You are reading: Strengthening Mongolia’s online investigations capacity: RSO and IOM lead counter-trafficking workshop in Ulaanbaatar Strengthening Mongolia’s online investigations capacity: RSO and IOM lead counter-trafficking workshop in Ulaanbaatar
22 January 2024 | Event
Strengthening Mongolia’s online investigations capacity: RSO and IOM lead counter-trafficking workshop in Ulaanbaatar

Officials from five Mongolian government agencies came together last week alongside trainers from the Regional Support Office of the Bali Process (RSO) for three days of training to strengthen Mongolia’s cybercrime investigative capacity into trafficking in persons cases.

The training, co-organised alongside the Coordination Council of Crimes Prevention of Mongolia (CCCP) and the International Organization for Migration (IOM) Mongolia built specialised knowledge for proactively investigating trafficking in persons cases online. Mongolian government officials requested the training in response to the rise of online trafficking in recent years, including growing numbers of sex trafficking victims and the trafficking of Mongolian citizens into cyber scam centres in Southeast Asia.

Meeting Member State needs

“The success of this training exemplifies the Regional Support Office’s commitment to addressing the specific needs of Bali Process Member States. By enhancing Mongolia’s cybercrime investigative capabilities, we are equipping officials with essential skills to proactively combat trafficking in persons in the digital realm.” said Ryan Winch, the RSO’s Transnational Crime and Technology Programme Manager. “This collaboration with the Government of Mongolia and IOM underscores the importance of a united front against the evolving landscape of cybercrime. We look forward to further collaborating with law enforcement agencies in Mongolia as they investigate trafficking cases and in their efforts to counter transnational organised crime.”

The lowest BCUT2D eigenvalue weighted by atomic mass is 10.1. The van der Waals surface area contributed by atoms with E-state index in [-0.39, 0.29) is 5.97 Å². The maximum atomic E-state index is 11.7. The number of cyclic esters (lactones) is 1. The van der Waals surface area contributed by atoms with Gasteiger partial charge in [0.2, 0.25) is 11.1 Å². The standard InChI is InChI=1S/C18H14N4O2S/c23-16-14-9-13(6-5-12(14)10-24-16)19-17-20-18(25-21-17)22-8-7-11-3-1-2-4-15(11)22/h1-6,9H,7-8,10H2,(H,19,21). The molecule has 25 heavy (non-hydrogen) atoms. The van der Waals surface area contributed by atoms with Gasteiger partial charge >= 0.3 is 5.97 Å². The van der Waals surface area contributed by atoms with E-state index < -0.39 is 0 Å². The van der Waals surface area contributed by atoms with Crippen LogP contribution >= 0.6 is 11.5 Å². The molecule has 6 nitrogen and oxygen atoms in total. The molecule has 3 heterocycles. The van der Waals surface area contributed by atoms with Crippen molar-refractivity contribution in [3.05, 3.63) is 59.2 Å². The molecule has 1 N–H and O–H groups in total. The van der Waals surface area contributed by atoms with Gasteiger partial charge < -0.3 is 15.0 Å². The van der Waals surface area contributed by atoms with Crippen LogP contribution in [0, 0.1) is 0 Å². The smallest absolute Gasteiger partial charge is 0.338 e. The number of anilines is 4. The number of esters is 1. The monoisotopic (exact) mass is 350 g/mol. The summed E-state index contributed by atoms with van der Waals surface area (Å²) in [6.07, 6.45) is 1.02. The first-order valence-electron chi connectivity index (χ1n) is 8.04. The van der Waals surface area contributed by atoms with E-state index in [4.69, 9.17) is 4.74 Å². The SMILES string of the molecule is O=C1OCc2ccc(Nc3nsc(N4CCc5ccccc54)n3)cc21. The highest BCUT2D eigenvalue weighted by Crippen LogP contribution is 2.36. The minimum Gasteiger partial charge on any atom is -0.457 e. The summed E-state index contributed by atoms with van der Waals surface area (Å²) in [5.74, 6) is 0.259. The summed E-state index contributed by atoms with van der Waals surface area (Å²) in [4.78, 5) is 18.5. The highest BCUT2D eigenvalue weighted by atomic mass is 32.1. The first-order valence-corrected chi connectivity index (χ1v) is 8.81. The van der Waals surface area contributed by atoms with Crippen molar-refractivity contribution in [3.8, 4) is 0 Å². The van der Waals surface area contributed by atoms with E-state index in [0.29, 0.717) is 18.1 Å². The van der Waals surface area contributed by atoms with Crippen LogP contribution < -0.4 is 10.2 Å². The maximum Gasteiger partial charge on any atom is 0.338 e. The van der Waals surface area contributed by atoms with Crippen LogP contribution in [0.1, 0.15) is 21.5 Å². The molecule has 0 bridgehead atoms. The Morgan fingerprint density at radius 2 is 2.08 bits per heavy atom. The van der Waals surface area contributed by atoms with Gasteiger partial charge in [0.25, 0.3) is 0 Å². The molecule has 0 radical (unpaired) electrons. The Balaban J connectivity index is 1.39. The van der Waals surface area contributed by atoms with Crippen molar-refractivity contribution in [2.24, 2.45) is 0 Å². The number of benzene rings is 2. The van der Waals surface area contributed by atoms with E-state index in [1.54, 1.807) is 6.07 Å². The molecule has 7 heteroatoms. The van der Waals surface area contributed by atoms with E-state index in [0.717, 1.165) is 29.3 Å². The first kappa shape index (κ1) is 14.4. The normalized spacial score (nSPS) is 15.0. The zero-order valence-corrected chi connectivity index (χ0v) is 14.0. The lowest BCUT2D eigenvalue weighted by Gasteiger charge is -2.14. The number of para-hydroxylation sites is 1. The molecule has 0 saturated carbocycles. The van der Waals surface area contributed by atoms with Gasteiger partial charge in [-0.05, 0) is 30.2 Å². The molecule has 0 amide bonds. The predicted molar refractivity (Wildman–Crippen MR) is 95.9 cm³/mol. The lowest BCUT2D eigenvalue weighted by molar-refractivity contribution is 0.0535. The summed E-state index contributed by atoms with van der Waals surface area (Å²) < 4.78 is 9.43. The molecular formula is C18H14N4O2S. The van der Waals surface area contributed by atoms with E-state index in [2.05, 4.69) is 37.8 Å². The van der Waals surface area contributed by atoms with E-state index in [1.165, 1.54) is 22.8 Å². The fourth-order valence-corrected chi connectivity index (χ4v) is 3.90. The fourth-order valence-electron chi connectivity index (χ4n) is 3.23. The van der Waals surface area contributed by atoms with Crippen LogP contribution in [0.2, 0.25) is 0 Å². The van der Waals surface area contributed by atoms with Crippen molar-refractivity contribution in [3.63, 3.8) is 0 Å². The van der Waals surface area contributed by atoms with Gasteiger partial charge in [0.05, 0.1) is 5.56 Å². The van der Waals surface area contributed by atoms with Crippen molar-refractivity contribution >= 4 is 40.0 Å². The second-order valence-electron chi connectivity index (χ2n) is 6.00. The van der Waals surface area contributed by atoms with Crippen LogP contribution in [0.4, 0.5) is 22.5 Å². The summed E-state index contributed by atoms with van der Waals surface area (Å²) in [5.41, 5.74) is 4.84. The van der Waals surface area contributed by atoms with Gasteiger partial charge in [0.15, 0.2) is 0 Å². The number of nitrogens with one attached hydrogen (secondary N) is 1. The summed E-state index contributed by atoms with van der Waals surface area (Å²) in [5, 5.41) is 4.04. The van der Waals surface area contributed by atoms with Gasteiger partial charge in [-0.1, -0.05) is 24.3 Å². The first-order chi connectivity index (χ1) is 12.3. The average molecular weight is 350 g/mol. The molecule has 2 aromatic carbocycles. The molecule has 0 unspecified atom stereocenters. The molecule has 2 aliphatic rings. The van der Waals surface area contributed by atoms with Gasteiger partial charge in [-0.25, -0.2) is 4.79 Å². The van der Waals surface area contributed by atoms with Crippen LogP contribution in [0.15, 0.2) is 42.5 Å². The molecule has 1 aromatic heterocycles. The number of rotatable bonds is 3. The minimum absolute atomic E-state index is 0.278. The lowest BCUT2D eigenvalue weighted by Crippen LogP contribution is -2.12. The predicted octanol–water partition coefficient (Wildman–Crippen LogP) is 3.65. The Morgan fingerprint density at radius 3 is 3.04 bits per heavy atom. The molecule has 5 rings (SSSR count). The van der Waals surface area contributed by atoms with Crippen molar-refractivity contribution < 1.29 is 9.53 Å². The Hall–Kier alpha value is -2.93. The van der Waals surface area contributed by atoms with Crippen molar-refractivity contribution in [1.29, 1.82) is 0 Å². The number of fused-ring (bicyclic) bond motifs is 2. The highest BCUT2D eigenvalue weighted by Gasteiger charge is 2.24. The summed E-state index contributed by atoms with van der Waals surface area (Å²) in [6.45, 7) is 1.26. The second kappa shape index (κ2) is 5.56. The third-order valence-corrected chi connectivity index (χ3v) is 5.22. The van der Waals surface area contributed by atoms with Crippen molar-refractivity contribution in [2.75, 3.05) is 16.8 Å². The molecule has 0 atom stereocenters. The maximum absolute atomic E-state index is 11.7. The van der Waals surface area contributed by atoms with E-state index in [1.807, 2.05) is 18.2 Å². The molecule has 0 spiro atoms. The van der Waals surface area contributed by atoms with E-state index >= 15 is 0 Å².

To support the training, the RSO worked with an open-source intelligence (OSINT) expert to develop a new curriculum on online investigations. The training is expected to enhance capacity across Mongolia’s counter-trafficking in persons, cybercrime, forensics, and intelligence agencies to collect online information and evidence utilising OSINT.

Skills developed included advanced techniques for using search engines, ensuring the privacy and safety of officers while conducting online investigations, digital footprint analysis and passive and active information collection methods. Each investigative technique was applied directly to case studies related to trafficking in persons during the workshop.

“The training was very practical and provided tools and skills officers can use in their daily work,” said Serd-Yanjiv Munkhchuluun, IOM Mongolia’s Senior Project Assistant. “There were a lot of gaps in knowledge prior to this training, from personal security while working online, to using available open-source information to investigate cases, this training has meaningfully brought up the capacity of those handing human trafficking in Mongolia.”

Responding to a rise in cybercrime

Mongolian police have reported a significant rise in cybercrime in recent years, with the increasing use of social media, messaging platforms and false job advertisements to recruit and exploit victims, as well as to commit related crimes such as money laundering. Despite this, convictions in cases related to trafficking have largely held steady in recent years with just 27 convictions in 2021 and 35 in 2022.

The training is part of the RSO and IOM’s ‘Strengthening Mongolia’s Cyber-Crime Investigations on Human Trafficking’ project and is the first in a series of three trainings to be held this year in Mongolia. Throughout the training series, the same set of participants from across law enforcement and intelligence agencies will be provided an opportunity to build their online investigation skills, while also being able to consult with experts between workshops, and to work with IOM and the RSO to develop strategies for applying the skills they’ve learned within their existing workflows.

The training and curriculum will also be rolled out to additional Bali Process Member States this year, maximising the reach and impact of the materials developed. For more information, please email